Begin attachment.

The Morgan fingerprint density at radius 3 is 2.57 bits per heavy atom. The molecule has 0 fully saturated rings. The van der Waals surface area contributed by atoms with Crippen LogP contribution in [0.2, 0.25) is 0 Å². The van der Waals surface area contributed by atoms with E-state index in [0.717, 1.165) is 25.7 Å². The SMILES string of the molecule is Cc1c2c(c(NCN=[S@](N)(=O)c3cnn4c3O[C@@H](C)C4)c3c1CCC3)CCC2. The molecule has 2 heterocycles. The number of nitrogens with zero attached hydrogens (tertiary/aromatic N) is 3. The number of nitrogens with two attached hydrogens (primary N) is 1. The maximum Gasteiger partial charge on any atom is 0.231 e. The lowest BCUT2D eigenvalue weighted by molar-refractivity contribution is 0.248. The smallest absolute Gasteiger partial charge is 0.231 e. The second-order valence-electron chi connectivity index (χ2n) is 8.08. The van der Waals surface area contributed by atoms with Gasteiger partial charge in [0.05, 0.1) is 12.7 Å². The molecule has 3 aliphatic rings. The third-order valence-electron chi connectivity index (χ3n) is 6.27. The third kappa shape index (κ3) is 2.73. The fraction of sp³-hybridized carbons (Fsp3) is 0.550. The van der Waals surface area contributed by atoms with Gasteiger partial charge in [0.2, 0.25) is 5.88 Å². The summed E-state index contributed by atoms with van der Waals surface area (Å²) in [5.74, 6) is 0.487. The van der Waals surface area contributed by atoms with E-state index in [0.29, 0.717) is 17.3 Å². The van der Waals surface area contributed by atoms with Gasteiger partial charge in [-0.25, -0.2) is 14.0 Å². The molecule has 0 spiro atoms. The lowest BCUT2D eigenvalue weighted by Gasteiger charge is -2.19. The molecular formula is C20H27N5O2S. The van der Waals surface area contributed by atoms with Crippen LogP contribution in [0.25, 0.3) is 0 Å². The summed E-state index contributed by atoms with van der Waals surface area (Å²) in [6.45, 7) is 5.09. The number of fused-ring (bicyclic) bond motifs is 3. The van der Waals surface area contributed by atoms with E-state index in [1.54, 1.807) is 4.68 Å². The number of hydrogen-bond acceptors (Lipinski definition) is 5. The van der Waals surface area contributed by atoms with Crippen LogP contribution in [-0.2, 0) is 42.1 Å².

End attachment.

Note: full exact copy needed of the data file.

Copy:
The Morgan fingerprint density at radius 3 is 2.57 bits per heavy atom. The molecule has 0 fully saturated rings. The van der Waals surface area contributed by atoms with Crippen LogP contribution in [0.2, 0.25) is 0 Å². The van der Waals surface area contributed by atoms with E-state index in [0.717, 1.165) is 25.7 Å². The SMILES string of the molecule is Cc1c2c(c(NCN=[S@](N)(=O)c3cnn4c3O[C@@H](C)C4)c3c1CCC3)CCC2. The molecule has 2 heterocycles. The number of nitrogens with zero attached hydrogens (tertiary/aromatic N) is 3. The number of nitrogens with two attached hydrogens (primary N) is 1. The maximum Gasteiger partial charge on any atom is 0.231 e. The lowest BCUT2D eigenvalue weighted by molar-refractivity contribution is 0.248. The smallest absolute Gasteiger partial charge is 0.231 e. The second-order valence-electron chi connectivity index (χ2n) is 8.08. The van der Waals surface area contributed by atoms with Gasteiger partial charge in [0.05, 0.1) is 12.7 Å². The molecule has 3 aliphatic rings. The third-order valence-electron chi connectivity index (χ3n) is 6.27. The third kappa shape index (κ3) is 2.73. The fraction of sp³-hybridized carbons (Fsp3) is 0.550. The van der Waals surface area contributed by atoms with Gasteiger partial charge in [0.2, 0.25) is 5.88 Å². The summed E-state index contributed by atoms with van der Waals surface area (Å²) in [5.74, 6) is 0.487. The van der Waals surface area contributed by atoms with E-state index in [0.29, 0.717) is 17.3 Å². The van der Waals surface area contributed by atoms with Gasteiger partial charge in [-0.25, -0.2) is 14.0 Å². The molecule has 0 spiro atoms. The lowest BCUT2D eigenvalue weighted by Gasteiger charge is -2.19. The molecular formula is C20H27N5O2S. The van der Waals surface area contributed by atoms with Crippen LogP contribution in [0.25, 0.3) is 0 Å². The summed E-state index contributed by atoms with van der Waals surface area (Å²) in [6.45, 7) is 5.09. The number of fused-ring (bicyclic) bond motifs is 3. The van der Waals surface area contributed by atoms with E-state index in [1.54, 1.807) is 4.68 Å². The number of hydrogen-bond acceptors (Lipinski definition) is 5. The van der Waals surface area contributed by atoms with Crippen LogP contribution in [-0.2, 0) is 42.1 Å².